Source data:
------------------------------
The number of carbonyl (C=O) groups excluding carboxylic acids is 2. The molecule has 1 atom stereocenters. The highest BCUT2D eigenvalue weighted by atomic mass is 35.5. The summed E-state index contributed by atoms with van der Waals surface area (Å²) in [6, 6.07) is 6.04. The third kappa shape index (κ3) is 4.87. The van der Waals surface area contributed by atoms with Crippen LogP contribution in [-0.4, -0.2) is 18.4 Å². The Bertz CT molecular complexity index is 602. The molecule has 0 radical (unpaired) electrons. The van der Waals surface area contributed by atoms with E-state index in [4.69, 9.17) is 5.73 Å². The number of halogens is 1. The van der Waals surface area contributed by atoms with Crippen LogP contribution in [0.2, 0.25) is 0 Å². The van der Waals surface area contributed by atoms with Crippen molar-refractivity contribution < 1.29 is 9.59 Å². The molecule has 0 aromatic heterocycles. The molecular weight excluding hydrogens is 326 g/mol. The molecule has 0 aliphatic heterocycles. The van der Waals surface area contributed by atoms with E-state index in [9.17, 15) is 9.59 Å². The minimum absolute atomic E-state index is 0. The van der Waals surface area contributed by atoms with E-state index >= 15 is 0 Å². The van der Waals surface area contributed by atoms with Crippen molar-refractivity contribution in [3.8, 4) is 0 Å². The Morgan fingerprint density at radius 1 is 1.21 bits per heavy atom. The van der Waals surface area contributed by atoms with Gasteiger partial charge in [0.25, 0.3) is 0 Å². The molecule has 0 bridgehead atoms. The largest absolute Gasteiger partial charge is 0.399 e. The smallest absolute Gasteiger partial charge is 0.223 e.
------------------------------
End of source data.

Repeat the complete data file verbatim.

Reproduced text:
The number of carbonyl (C=O) groups excluding carboxylic acids is 2. The molecule has 1 atom stereocenters. The highest BCUT2D eigenvalue weighted by atomic mass is 35.5. The summed E-state index contributed by atoms with van der Waals surface area (Å²) in [6, 6.07) is 6.04. The third kappa shape index (κ3) is 4.87. The van der Waals surface area contributed by atoms with Crippen LogP contribution in [-0.4, -0.2) is 18.4 Å². The Bertz CT molecular complexity index is 602. The molecule has 0 radical (unpaired) electrons. The van der Waals surface area contributed by atoms with E-state index in [4.69, 9.17) is 5.73 Å². The number of halogens is 1. The van der Waals surface area contributed by atoms with Crippen LogP contribution in [0.2, 0.25) is 0 Å². The van der Waals surface area contributed by atoms with Crippen molar-refractivity contribution < 1.29 is 9.59 Å². The molecule has 0 aromatic heterocycles. The molecular weight excluding hydrogens is 326 g/mol. The molecule has 0 aliphatic heterocycles. The van der Waals surface area contributed by atoms with E-state index in [9.17, 15) is 9.59 Å². The minimum absolute atomic E-state index is 0. The van der Waals surface area contributed by atoms with E-state index >= 15 is 0 Å². The van der Waals surface area contributed by atoms with Crippen molar-refractivity contribution in [3.8, 4) is 0 Å². The Morgan fingerprint density at radius 1 is 1.21 bits per heavy atom. The van der Waals surface area contributed by atoms with Gasteiger partial charge in [0.25, 0.3) is 0 Å². The molecule has 0 bridgehead atoms. The largest absolute Gasteiger partial charge is 0.399 e. The smallest absolute Gasteiger partial charge is 0.223 e.